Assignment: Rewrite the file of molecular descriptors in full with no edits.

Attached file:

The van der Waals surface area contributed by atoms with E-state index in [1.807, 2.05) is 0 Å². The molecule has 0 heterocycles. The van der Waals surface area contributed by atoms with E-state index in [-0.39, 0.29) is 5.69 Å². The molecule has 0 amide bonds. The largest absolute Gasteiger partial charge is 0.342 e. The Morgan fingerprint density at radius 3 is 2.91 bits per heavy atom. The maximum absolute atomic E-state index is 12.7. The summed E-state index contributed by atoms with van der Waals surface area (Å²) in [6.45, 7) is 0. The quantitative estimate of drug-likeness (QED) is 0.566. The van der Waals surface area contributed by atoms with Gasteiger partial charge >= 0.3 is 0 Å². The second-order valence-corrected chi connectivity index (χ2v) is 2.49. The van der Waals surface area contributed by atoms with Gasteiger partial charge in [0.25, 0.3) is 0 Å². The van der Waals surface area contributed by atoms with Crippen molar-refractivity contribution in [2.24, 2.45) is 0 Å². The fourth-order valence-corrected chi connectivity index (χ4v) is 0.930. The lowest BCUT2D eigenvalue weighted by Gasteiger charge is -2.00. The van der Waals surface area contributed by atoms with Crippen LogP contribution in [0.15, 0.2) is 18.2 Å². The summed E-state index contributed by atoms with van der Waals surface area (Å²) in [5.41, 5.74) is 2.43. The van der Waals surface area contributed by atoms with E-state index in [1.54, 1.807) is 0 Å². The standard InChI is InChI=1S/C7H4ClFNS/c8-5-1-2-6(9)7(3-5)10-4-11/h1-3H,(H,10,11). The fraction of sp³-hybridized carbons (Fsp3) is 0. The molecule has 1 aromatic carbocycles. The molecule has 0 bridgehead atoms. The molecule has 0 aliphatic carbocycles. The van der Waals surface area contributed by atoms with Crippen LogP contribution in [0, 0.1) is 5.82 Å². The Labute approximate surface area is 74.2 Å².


The van der Waals surface area contributed by atoms with E-state index in [1.807, 2.05) is 0 Å². The molecule has 0 heterocycles. The van der Waals surface area contributed by atoms with E-state index in [-0.39, 0.29) is 5.69 Å². The molecule has 0 amide bonds. The largest absolute Gasteiger partial charge is 0.342 e. The Morgan fingerprint density at radius 3 is 2.91 bits per heavy atom. The maximum absolute atomic E-state index is 12.7. The summed E-state index contributed by atoms with van der Waals surface area (Å²) in [6.45, 7) is 0. The quantitative estimate of drug-likeness (QED) is 0.566. The van der Waals surface area contributed by atoms with Gasteiger partial charge >= 0.3 is 0 Å². The second-order valence-corrected chi connectivity index (χ2v) is 2.49. The van der Waals surface area contributed by atoms with Gasteiger partial charge in [0.25, 0.3) is 0 Å². The van der Waals surface area contributed by atoms with Crippen molar-refractivity contribution in [2.24, 2.45) is 0 Å². The fourth-order valence-corrected chi connectivity index (χ4v) is 0.930. The lowest BCUT2D eigenvalue weighted by Gasteiger charge is -2.00. The van der Waals surface area contributed by atoms with Crippen LogP contribution in [0.15, 0.2) is 18.2 Å². The summed E-state index contributed by atoms with van der Waals surface area (Å²) in [5.41, 5.74) is 2.43. The van der Waals surface area contributed by atoms with E-state index in [1.54, 1.807) is 0 Å². The standard InChI is InChI=1S/C7H4ClFNS/c8-5-1-2-6(9)7(3-5)10-4-11/h1-3H,(H,10,11). The fraction of sp³-hybridized carbons (Fsp3) is 0. The molecule has 1 aromatic carbocycles. The molecule has 0 bridgehead atoms. The molecule has 0 aliphatic carbocycles. The van der Waals surface area contributed by atoms with Crippen LogP contribution in [0, 0.1) is 5.82 Å². The Labute approximate surface area is 74.2 Å².